Either partner in a marriage can be verbally abusive. Insults, condemnations, negating a partner's experience, derogatory facial expressions and reacting to the reasonable conversation of a spouse as if they have 'dared to set you off' are all examples of verbal abuse or its corollaries. Stereo-typically it is the man who berates his wife (although women can also be verbally and emotionally abusive). The wife either tries to make the best of things or believes what is being said of her.
In a very interesting book, The Verbally Abusive Man, Can He Change?, Patricia Evans sheds a lot of insight into a terrible situation that too many people find themselves in. In a nutshell, she proposes that the verbally abusive man has experienced an abusive childhood where he was denied his right to be in touch with his more feminine side through expressions such as, "don't be a sissy" or "don't cry when I hit you." As a result, they create an idealized partner image which is really an extension of the parts of themselves that they have learned to deny. When such a man feels secure in the bond he has with a woman, he will transfer this idealized image into the woman he is involved with.
When that wife, fiancee or girlfriend displays her own self that threatens the man. She is not supposed to be anything other than his ideal. He needs to erase the real person. The extent of this threat is profound and he will respond along a continuum from verbal abuse to physical abuse in order to control her. This is when a man who was previously warm and respectful can suddenly transform into an abusive person.
Verbal abuse is persistent behavior using words and/or “mind games” to instill self-doubt in the victim and to build the abuser’s sense of dominance and control.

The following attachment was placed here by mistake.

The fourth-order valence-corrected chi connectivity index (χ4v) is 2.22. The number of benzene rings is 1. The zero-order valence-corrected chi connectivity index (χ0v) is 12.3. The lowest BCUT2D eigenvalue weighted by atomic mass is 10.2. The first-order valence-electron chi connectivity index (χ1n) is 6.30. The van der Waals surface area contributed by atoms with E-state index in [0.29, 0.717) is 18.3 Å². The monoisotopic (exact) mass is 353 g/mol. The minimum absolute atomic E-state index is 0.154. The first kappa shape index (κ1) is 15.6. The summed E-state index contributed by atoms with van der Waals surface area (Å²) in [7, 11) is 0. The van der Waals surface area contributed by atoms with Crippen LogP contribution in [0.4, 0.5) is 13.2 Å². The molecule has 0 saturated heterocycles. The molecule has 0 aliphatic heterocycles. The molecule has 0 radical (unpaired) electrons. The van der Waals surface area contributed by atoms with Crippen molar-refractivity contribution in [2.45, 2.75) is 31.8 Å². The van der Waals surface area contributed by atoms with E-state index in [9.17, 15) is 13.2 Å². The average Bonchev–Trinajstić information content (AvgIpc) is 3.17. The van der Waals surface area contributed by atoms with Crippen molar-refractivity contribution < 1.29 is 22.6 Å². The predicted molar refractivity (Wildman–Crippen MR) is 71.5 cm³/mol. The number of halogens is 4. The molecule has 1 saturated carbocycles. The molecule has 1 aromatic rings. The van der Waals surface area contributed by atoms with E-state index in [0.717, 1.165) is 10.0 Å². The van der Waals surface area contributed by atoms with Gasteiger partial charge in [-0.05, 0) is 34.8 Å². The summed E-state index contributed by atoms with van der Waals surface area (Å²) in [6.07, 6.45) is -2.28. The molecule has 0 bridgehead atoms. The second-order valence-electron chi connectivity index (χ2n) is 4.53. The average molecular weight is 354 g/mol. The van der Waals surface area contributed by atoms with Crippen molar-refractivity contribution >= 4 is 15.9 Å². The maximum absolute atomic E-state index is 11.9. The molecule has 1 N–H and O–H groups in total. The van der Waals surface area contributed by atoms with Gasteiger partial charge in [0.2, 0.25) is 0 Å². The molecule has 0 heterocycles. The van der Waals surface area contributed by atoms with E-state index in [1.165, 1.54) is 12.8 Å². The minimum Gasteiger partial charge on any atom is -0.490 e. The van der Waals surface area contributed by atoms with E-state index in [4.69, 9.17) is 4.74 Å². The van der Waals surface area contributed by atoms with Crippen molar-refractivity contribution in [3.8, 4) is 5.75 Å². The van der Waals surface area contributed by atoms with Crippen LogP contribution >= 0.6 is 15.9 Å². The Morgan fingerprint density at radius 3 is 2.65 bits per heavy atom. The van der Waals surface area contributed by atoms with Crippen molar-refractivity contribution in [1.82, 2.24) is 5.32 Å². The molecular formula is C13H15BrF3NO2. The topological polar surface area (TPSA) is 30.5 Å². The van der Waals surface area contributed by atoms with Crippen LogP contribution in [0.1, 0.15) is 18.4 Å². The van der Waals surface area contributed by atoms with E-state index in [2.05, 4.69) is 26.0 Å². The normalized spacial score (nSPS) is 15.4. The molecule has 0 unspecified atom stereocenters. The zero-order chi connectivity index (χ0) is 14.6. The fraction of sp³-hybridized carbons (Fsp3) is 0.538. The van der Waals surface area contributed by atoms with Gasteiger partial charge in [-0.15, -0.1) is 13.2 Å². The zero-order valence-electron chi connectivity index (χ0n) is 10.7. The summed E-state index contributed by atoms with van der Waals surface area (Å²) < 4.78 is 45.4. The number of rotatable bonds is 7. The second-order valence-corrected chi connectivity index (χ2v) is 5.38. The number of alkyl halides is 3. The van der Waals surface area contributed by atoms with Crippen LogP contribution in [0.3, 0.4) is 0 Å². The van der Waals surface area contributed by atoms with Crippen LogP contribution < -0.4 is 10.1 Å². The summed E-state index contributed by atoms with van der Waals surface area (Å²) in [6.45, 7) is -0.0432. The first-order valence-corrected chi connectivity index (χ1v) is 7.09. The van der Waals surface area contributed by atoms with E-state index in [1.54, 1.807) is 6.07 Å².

Kathy Bosch, Extension Family Life Education Specialist
When Words Are Used As Weapons: Verbal Abuse (Part 4 of a 4 part series)
The first step is for the abuser to seek help. Their behavior is unacceptable. This is not a situation where a couple are 50/50 responsible for a situation. This is the abuser's issue. In our case, the man needs to go for therapy to deal with his issues. Unfortunately, it may be difficult to find a therapist who specializes in abusive behavior.
One of the other problems that arise from abusive situations, especially where the man is otherwise charming, is that the woman may start to believe that she is at fault. Therapy for her may also be helpful. But this is not to say that the two therapies should be joined. Abuse is his issue; not a couples' issue.
Deciding whether the couple should split or try to improve their relationship may depend upon his willingness to seek help and to admit that he has a problem. If he is unwilling to even admit that his behavior is wrong, change won't happen.
A temporary separation may also be misleading. An abusive man may try to bring his wife back with promises and attempts to make her feel better. However, if he is not seeking the appropriate help, this behavior may just be part of the cycle of abuse and not a real change at all. In fact, if she returns to him, he may feel even more secure in becoming abusive in the future.
Another factor is that abuse is passed down from generation to generation so that even if a spouse would think that maybe they should wait for the children to be grown, by that time they may have absorbed enough negativity to become abusers themselves.
Here are some resources that may be beneficial:
Verbal Abuse Help Guide
Gift From Within
Verbal Abuse Journals
If you are suffering from verbal and emotional abuse, reach out and seek support. Friends can sometimes offer comfort but a trained, objective, third-party individual is best: a trusted member of the clergy, a professional coach or therapist, a family physician.
If you are the abuser, you must take responsibility for your behavior and get help. Books and articles are useful but you need professional assistance to stop the damage to your loved ones and yourself. Please seek that help. Progress is achievable with help and support and your ongoing effort.
If you are suffering from verbal abuse, or are the partner being verbally abusive, how is the behavior affecting you? What help and support do you think would benefit you most? If you grew up with verbal abuse in the home, how has it impacted your adult behavior and relationships?